Goldberg: What would happen if voting became mandatory?
Let’s have an experiment.
Before I propose it, let me set the stage a bit. I have long been a critic of most “reforms” to the voting process. While I’m sympathetic to the idea of making Election Day a holiday, or moving it to an “Election Weekend,” I generally dislike early voting and voting by mail. I despise the idea of online voting. And I think lowering the voting age to 16 is absurd. Under normal circumstances, I’d be much more sympathetic to President Trump’s opposition to mail-in voting this November, though not necessarily in agreement with all of his arguments.
Trump claims that an election-by-mail would be so rife with fraud and corruption that it would be illegitimate (presumably only if he lost). Fraud should be a concern, but I think he exaggerates the danger considerably. My opposition to mail-in voting is different. I think Election Day should be a national deadline, because deadlines focus the mind and afford everyone the same information to work with. (In the 2020 Democratic primaries, many votes were cast for candidates who dropped out by Election Day.) Voting should take some effort, because that effort separates people who take their vote and their citizenship seriously from those who don’t. I also think Election Day is an important civic ritual.
But, as noted above, these are not normal times. It’s entirely reasonable that governors and other state officials would want to forgo mass-gathering events during a pandemic. We’re seeing a dismaying resurgence in COVID-19 cases because people stopped social distancing for protests, parties and pub crawls.
So, here’s the experiment. Let’s not only allow mail-in ballots, let’s make voting mandatory for everyone, just this once.
There’s a whole school of progressive thought that loves the idea of mandatory voting. Some like it because they believe it would help reduce the allegedly pernicious role of money in our politics. Others like it for often ill-defined idealistic or civic reasons. And some like the idea because they believe there’s a reserve army of very liberal voters out there that would assure all manner of progressive policy victories.
Ironically, Trump subscribes to a similar theory. He constantly speaks — and tweets! — about the vast “silent majority” that is resolutely on his side.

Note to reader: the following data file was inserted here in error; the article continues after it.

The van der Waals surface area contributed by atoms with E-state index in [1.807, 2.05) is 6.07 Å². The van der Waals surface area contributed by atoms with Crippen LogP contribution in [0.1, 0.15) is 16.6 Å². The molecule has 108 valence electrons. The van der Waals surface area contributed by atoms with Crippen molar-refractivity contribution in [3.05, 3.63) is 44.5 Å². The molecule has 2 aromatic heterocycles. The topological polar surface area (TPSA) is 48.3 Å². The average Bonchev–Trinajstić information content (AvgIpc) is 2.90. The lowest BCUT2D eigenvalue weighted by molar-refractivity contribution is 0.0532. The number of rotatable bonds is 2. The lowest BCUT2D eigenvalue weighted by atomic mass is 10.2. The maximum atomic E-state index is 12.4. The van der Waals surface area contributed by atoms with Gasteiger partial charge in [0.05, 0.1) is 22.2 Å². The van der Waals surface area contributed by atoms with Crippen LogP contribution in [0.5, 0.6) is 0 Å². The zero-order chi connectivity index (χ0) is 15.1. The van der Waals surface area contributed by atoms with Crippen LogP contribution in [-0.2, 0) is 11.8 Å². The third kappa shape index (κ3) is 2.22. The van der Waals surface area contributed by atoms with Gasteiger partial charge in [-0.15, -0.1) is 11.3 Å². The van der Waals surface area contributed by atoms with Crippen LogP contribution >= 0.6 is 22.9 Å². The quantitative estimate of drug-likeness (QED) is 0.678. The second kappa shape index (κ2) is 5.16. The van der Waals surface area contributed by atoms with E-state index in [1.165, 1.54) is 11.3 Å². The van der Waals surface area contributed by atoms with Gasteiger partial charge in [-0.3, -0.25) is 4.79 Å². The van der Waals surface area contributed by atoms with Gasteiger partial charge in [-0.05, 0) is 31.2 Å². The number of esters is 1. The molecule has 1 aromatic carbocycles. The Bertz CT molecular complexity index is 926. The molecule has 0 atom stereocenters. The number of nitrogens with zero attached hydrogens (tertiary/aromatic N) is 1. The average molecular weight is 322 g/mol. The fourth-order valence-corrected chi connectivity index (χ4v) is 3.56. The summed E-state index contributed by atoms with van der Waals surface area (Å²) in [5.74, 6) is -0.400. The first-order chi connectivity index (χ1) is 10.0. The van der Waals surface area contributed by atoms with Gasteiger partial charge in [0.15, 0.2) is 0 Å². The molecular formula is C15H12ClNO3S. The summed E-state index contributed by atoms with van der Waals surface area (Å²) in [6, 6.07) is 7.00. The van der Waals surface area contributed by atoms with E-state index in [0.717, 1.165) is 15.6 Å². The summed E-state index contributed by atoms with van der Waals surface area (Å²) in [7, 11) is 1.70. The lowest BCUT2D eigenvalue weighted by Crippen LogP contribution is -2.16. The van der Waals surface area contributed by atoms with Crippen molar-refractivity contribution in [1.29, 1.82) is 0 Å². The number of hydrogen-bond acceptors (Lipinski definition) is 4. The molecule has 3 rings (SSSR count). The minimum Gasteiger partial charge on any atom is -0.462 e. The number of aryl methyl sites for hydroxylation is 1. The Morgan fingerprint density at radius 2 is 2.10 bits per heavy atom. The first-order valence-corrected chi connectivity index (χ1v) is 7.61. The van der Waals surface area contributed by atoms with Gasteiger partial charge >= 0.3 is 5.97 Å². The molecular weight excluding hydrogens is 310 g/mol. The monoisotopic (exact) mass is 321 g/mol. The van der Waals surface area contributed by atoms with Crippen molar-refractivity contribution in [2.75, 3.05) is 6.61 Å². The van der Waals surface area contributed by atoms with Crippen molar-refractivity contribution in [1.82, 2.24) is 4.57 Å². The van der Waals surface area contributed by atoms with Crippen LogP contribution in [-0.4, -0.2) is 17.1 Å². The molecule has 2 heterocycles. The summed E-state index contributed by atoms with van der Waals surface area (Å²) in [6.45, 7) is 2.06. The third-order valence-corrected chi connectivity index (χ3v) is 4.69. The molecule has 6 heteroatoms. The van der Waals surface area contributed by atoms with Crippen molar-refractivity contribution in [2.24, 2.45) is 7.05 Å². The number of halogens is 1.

There’s ample reason to believe that both sides are wrong and that universal turnout wouldn’t dramatically change election results. But there’s a debate about that.
So, let’s find out. Under normal circumstances the federal government has little role to play in elections, and rightly so. But a pandemic, like a war, is one of the few legitimate exceptions to the regular order of constitutionally mandated limited government. We don’t know how the pandemic will play out come November. But it’s not unreasonable to assume that, at least in some states, voting at polling stations will be a needlessly risky proposition. So, let’s have the federal government help states to assure free, fair and universal voting by mail.
While I’m skeptical that a mandatory national vote in a presidential election would change the outcome, it would be interesting to find out if I’m right. However, I’m more intrigued by the opportunities this would create at the local level.
To listen to Democrats, the GOP is the sole practitioner and beneficiary of “voter suppression” and low voter turnout. But this simply isn’t true on the local level. For instance, you know who loves low voter turnout? Politically powerful, rich, urban teachers’ unions. Turnout for school board elections is usually pathetically low, but not among union members and allied bureaucrats. Think of it this way: If everyone voted in a local election, the share of the electorate made up of teachers and administrators would be the equivalent of a rounding error. But with, say, only 10 percent turnout, they suddenly become a decisive voting bloc that protects its own interests.
The same dynamic can be found with a host of local matters decided at the polls, from bond issues to questions about zoning and policing. The special interests care a great deal because they have skin in the game. But normal voters usually aren’t very informed or motivated on these matters. My hunch is that on questions about things like charter schools, tax hikes or even police defunding, there’s a real silent majority that rarely speaks up at the ballot box, in part because such questions tend not to be asked during high-turnout presidential elections.
Of course, to prove me right, my experiment would have to involve putting a lot of those issues on the ballot this November. And, like my idea generally, that will never happen.